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Chicanismo, indigenous identity and lateral violence: a qualitative study of indigenous identified individuals in Colorado

Date

2011

Authors

Young, David Byron Atekpatzin, author
Sagás, Ernesto, advisor
Vernon, Irene, committee member
Aoki, Eric, committee member

Journal Title

Journal ISSN

Volume Title

Abstract

This thesis research project examines the reported narratives of those individuals that identify as Indigenous, and contrasts the experiences of tribally enrolled and federally recognized individuals against individuals who are not federally recognized to gain a more comprehensive understanding of Indigenous identity, the Chicano claim to indigeneity and the relationship between these two communities. Qualitative interviews were conducted with twenty-three individuals--adults that are tribally enrolled and federally recognized and adults that identify as Indigenous but are not federally recognized--to examine how gringismo impacts and informs lateral violence in the Indigenous communities of Colorado. The findings of this study provide new insights to understanding how colonialism has shaped Indigenous identity, informed lateral violence and hostility, and undermined pan-Indigenous unity through desplazamiento--dislocation and dissociation--and susto heredado.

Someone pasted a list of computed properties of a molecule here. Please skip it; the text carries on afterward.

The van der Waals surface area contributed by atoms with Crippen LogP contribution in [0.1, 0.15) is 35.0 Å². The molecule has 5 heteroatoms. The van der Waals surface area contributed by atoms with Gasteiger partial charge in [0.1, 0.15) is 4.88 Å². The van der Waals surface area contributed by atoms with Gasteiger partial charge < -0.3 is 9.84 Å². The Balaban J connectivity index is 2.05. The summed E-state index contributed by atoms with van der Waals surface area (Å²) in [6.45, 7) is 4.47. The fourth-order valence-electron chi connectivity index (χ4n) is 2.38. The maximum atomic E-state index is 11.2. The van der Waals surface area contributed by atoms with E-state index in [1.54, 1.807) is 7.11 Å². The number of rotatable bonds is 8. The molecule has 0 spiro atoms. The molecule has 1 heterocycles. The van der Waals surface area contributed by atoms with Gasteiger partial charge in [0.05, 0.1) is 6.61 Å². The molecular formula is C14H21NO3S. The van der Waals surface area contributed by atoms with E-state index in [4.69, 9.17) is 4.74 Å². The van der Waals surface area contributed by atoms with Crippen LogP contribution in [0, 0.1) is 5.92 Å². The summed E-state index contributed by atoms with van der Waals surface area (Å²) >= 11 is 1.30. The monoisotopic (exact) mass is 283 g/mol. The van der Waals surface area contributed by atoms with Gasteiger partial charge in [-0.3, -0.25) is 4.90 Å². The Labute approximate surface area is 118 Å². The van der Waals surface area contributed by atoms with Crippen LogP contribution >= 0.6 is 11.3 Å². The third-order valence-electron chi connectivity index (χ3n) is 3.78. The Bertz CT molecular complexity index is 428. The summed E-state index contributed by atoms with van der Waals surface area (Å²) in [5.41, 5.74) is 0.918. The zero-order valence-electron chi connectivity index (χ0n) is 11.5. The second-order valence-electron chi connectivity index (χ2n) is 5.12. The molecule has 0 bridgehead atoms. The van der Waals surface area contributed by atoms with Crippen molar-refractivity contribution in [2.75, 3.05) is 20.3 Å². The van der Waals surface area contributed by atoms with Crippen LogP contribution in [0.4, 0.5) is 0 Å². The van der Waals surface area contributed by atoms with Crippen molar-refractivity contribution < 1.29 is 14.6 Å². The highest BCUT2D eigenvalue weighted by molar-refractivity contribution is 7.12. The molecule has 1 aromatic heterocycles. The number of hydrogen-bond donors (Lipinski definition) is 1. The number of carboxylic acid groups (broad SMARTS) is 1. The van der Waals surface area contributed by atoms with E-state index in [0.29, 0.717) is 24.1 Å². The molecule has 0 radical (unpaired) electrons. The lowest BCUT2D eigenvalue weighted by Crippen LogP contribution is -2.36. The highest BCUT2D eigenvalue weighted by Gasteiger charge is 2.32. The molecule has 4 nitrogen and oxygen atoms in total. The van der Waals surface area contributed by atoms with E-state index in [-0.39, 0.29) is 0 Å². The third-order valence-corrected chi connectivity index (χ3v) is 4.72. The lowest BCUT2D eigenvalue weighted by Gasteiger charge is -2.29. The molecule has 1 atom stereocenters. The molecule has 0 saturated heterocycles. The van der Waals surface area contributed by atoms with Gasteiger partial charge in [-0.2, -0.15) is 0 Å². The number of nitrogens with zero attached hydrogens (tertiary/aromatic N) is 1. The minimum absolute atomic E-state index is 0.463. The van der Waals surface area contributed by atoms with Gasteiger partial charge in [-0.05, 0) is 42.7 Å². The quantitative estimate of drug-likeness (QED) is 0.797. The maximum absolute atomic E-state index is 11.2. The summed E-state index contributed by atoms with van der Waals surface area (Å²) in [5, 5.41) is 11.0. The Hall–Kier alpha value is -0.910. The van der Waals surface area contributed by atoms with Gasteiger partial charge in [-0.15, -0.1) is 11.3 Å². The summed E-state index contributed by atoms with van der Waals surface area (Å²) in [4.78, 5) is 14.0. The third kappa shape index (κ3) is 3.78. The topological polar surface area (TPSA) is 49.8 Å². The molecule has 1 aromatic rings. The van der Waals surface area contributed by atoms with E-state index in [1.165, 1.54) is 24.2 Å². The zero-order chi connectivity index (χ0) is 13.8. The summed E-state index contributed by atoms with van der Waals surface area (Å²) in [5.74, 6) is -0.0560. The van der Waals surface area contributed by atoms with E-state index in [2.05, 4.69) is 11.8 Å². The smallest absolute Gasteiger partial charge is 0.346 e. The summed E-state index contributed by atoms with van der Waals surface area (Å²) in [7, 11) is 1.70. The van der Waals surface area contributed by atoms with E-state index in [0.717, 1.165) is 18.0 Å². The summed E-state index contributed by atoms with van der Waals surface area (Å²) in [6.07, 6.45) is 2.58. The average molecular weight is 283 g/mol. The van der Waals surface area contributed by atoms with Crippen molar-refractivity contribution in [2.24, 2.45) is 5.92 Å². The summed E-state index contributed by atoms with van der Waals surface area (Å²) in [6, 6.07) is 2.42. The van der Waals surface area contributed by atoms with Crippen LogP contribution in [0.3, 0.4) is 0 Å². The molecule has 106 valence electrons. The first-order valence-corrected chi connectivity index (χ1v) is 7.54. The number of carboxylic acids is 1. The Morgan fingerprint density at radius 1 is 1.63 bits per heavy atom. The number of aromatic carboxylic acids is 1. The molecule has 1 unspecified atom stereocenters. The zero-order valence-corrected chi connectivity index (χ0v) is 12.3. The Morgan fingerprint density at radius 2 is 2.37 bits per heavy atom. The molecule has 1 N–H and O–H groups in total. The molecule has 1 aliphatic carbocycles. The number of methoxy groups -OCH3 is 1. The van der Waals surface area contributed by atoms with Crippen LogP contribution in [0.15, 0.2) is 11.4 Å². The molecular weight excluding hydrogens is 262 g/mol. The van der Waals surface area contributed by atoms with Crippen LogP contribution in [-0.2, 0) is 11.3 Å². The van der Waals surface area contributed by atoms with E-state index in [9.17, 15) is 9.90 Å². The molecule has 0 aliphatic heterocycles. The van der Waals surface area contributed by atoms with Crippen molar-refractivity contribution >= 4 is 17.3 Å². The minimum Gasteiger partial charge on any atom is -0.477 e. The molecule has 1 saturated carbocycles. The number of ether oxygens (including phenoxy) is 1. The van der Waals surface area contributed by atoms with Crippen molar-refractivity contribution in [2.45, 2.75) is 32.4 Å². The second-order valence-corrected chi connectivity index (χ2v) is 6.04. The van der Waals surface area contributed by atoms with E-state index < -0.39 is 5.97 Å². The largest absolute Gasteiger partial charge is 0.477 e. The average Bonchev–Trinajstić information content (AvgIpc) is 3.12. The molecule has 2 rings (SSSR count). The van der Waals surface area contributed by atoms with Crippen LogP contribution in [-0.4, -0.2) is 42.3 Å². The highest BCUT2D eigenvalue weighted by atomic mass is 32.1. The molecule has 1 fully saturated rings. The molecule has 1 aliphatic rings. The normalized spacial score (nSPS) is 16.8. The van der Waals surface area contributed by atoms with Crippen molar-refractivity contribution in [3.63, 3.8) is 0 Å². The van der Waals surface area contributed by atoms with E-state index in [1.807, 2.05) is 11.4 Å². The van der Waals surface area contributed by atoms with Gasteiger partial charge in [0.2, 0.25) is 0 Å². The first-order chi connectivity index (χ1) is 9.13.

Description

2011 Spring.
Includes bibliographical references.

Rights Access

Subject

Chicano
indigeneity
Indigenous
lateral violence
Native American
susto heredado

Citation

Associated Publications